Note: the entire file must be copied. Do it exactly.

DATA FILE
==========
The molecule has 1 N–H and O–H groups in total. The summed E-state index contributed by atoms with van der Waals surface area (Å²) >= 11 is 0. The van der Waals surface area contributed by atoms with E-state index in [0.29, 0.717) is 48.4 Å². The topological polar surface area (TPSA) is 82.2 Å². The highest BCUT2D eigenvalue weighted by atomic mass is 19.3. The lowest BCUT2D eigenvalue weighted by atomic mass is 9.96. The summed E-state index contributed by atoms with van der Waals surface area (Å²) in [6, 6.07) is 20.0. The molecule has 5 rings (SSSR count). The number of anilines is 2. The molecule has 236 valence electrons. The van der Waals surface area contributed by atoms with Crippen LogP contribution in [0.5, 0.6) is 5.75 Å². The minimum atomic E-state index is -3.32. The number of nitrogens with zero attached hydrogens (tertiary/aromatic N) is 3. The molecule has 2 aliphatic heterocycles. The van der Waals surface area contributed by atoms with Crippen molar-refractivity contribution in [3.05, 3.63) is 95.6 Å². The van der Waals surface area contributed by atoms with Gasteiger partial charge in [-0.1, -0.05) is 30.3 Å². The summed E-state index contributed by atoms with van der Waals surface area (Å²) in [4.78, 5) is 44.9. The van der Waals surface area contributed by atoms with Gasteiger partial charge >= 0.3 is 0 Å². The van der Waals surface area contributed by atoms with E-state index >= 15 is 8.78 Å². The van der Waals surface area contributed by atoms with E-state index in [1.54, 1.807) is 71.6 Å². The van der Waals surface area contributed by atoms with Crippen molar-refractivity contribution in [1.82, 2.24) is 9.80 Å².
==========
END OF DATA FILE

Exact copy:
The molecule has 1 N–H and O–H groups in total. The summed E-state index contributed by atoms with van der Waals surface area (Å²) >= 11 is 0. The van der Waals surface area contributed by atoms with E-state index in [0.29, 0.717) is 48.4 Å². The topological polar surface area (TPSA) is 82.2 Å². The highest BCUT2D eigenvalue weighted by atomic mass is 19.3. The lowest BCUT2D eigenvalue weighted by atomic mass is 9.96. The summed E-state index contributed by atoms with van der Waals surface area (Å²) in [6, 6.07) is 20.0. The molecule has 5 rings (SSSR count). The number of anilines is 2. The molecule has 236 valence electrons. The van der Waals surface area contributed by atoms with Crippen LogP contribution in [0.5, 0.6) is 5.75 Å². The minimum atomic E-state index is -3.32. The number of nitrogens with zero attached hydrogens (tertiary/aromatic N) is 3. The molecule has 2 aliphatic heterocycles. The van der Waals surface area contributed by atoms with Crippen molar-refractivity contribution in [3.05, 3.63) is 95.6 Å². The van der Waals surface area contributed by atoms with Gasteiger partial charge in [-0.1, -0.05) is 30.3 Å². The summed E-state index contributed by atoms with van der Waals surface area (Å²) in [4.78, 5) is 44.9. The van der Waals surface area contributed by atoms with Gasteiger partial charge >= 0.3 is 0 Å². The van der Waals surface area contributed by atoms with E-state index >= 15 is 8.78 Å². The van der Waals surface area contributed by atoms with E-state index in [1.54, 1.807) is 71.6 Å². The van der Waals surface area contributed by atoms with Crippen molar-refractivity contribution in [1.82, 2.24) is 9.80 Å².